|from left to right, top to bottom|
1. a crystal scrunch fold 2. vertical stripes
3. circles 4. sort of bullseye
5. soaking in soda ash and water 6. circles after dye is applied
7. bullseye after dye is applied 8. the mess after
If you start dyeing, be sure to have dedicated tools for dyeing that you will never ever ever ever use for food. You need measuring spoons, a funnel, something to stir stuff with, buckets, measuring cups, rubber gloves, and
I only use Procion MX dyes, made by Jacquard Products, Dharma Trading also sells Procion dyes, but I prefer to support local businesses when at all possible. Also, shipping to Canada is a little pricey sometimes. Procion dyes are almost completely colour fast when used on cellulose fibers, cotton, rayon, linen, tencel etc. I tried Rit dyes once and was profoundly disappointed with the results, in my opinion, Rit is Sh*t. It will continually wash out over time.
I am dyeing my fabric using the direct application method, so the first step is soaking the fabric in 1 cup soda ash mixed with one gallon of water. Soda ash alters the PH of the fabric making it "take" the dye more successfully. If you forget to soak your fabric the dye won't bond with the fabric and the results will be less than optimal. Ask me how I know. Very important- soak ash is very alkaline and not nice to your skin, so always always wear gloves. Soak the fabric for 15 minutes up to 1 hour.
While the fabric is soaking, I mix up the dye. I save dish detergent bottles and similar bottles for this purpose (my favourite ones are the ones from Smuckers Plate Scapers, they work really well). I used to buy plastic bottles at the dollar store, but I found they leak and the recycled bottles don't, and besides they are free. Free is good.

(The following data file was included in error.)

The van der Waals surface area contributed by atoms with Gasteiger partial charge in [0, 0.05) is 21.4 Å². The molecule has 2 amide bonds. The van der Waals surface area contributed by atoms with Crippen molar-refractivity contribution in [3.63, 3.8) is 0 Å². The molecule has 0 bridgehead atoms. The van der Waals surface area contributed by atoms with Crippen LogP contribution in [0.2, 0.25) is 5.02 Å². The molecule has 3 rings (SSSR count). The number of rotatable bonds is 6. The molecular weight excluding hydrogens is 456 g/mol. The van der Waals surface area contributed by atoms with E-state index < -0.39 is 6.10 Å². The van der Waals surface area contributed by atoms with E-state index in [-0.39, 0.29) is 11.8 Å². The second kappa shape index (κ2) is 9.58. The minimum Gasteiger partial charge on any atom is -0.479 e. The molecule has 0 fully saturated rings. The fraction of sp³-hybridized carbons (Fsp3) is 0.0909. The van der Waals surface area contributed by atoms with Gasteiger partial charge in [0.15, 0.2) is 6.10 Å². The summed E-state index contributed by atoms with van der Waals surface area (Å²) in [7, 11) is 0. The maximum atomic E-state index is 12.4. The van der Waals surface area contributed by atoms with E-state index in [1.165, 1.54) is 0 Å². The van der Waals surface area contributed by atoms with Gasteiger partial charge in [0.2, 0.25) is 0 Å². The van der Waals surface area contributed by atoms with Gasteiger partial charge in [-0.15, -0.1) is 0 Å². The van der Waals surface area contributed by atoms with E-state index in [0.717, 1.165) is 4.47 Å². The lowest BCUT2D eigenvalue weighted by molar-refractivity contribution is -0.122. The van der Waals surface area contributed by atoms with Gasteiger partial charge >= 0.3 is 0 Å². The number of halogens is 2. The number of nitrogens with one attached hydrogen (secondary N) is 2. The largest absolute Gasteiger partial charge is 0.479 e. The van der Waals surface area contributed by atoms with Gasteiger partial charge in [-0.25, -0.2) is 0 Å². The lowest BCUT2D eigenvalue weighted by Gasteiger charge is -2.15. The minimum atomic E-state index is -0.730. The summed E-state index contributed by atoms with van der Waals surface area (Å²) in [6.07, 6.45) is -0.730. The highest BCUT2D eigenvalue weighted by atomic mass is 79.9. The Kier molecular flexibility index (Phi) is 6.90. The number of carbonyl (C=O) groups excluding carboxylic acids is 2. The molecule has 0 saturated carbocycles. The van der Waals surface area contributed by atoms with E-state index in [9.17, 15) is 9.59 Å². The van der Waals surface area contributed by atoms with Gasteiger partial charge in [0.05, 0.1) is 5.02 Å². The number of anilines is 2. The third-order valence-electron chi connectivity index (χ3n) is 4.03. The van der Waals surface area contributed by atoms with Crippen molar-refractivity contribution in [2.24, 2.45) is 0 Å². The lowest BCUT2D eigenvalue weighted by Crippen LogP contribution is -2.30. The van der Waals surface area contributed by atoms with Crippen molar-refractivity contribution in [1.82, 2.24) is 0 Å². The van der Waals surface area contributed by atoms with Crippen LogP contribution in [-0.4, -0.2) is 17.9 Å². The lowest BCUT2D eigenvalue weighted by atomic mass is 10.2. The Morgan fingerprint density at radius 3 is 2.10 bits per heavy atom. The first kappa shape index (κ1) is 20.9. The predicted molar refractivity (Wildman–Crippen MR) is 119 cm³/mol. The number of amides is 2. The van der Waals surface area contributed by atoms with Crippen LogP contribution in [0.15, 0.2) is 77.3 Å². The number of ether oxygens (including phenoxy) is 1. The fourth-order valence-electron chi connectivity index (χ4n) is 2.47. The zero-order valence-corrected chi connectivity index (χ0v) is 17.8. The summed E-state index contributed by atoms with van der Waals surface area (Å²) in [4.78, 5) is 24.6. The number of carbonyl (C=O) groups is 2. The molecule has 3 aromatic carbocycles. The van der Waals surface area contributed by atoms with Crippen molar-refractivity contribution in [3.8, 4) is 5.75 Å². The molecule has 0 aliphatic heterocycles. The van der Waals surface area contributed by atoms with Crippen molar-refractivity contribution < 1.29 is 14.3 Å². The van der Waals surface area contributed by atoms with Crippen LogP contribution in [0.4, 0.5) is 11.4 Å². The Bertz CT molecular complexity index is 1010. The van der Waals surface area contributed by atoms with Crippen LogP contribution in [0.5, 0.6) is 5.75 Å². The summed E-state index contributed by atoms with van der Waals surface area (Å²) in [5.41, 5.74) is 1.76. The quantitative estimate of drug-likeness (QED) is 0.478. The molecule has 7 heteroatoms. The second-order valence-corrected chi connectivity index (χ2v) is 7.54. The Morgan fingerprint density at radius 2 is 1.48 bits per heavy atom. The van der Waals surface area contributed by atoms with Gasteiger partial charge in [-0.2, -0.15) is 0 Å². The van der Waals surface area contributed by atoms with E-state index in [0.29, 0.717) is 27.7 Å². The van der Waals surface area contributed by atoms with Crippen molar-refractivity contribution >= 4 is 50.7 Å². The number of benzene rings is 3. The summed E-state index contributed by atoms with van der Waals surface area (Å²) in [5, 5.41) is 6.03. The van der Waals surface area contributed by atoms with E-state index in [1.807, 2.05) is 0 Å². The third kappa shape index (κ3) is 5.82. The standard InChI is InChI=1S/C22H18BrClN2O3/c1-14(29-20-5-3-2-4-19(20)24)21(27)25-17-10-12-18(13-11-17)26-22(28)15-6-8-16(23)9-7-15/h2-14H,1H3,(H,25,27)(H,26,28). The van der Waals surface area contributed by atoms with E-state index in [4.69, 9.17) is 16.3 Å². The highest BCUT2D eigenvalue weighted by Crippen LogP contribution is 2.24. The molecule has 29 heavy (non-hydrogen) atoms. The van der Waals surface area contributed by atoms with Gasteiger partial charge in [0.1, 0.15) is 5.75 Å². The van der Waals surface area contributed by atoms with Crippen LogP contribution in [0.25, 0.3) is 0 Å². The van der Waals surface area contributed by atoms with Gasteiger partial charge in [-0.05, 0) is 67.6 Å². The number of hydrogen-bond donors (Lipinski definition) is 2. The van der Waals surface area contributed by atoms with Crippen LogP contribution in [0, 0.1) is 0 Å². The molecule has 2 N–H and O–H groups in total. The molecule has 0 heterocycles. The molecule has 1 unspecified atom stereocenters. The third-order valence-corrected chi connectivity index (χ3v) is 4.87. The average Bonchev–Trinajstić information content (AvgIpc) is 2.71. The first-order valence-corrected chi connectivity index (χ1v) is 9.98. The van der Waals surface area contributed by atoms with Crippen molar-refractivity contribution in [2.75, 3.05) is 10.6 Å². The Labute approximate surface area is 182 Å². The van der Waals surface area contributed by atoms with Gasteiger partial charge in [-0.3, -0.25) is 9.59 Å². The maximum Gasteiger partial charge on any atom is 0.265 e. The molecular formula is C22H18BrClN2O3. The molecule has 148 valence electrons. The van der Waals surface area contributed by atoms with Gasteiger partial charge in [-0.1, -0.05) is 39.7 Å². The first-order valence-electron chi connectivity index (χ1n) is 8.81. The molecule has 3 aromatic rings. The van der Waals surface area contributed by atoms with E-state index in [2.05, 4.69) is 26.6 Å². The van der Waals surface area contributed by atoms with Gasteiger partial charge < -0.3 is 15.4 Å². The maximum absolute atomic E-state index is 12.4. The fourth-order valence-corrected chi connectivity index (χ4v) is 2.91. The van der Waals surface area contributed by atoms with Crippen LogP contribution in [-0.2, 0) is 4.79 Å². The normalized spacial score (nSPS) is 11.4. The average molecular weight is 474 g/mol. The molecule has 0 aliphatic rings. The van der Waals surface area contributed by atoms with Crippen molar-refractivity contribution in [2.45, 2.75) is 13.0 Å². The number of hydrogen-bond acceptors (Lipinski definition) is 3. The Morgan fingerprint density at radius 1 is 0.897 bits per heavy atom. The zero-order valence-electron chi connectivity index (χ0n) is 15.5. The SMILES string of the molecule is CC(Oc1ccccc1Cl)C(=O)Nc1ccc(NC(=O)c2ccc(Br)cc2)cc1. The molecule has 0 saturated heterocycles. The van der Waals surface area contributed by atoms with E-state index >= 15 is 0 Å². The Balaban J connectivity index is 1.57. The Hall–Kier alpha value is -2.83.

I am using black dye, and black takes twice as much dye as most colours, so if you want black, buy more dye than you think you will need. Of course, in the spirit of do as I say not as I do, I had to make a run to the store to get more black dye.
Always wear gloves when handling dyes, and if like me, you don't always take your own advice, and you get dye on your hands, a pumice stone works well for removing the dye. Washing dishes also helps. Ask me how I know.
I like to apply the dye in a shallow container, I found plastic containers at a thrift store for 10¢, they have just enough of a lip so the dye doesn't get all over the everything, and shallow enough that I can put the dye where I want it. Once I have the dye on the fabric, I then put the fabric or t-shirt or whatever in a ziplock bag, and keep them in a warm place for 24 hours.
Tomorrow, the reveal.
If you want more information about dyeing your own fabrics, the websites below are great resources.
Paula Burch-all about hand dyeing
Dharma Trading-also a supplier of dyes, and fabric and everything for dyeing
Jacquard Products-maker of Procion MX dyes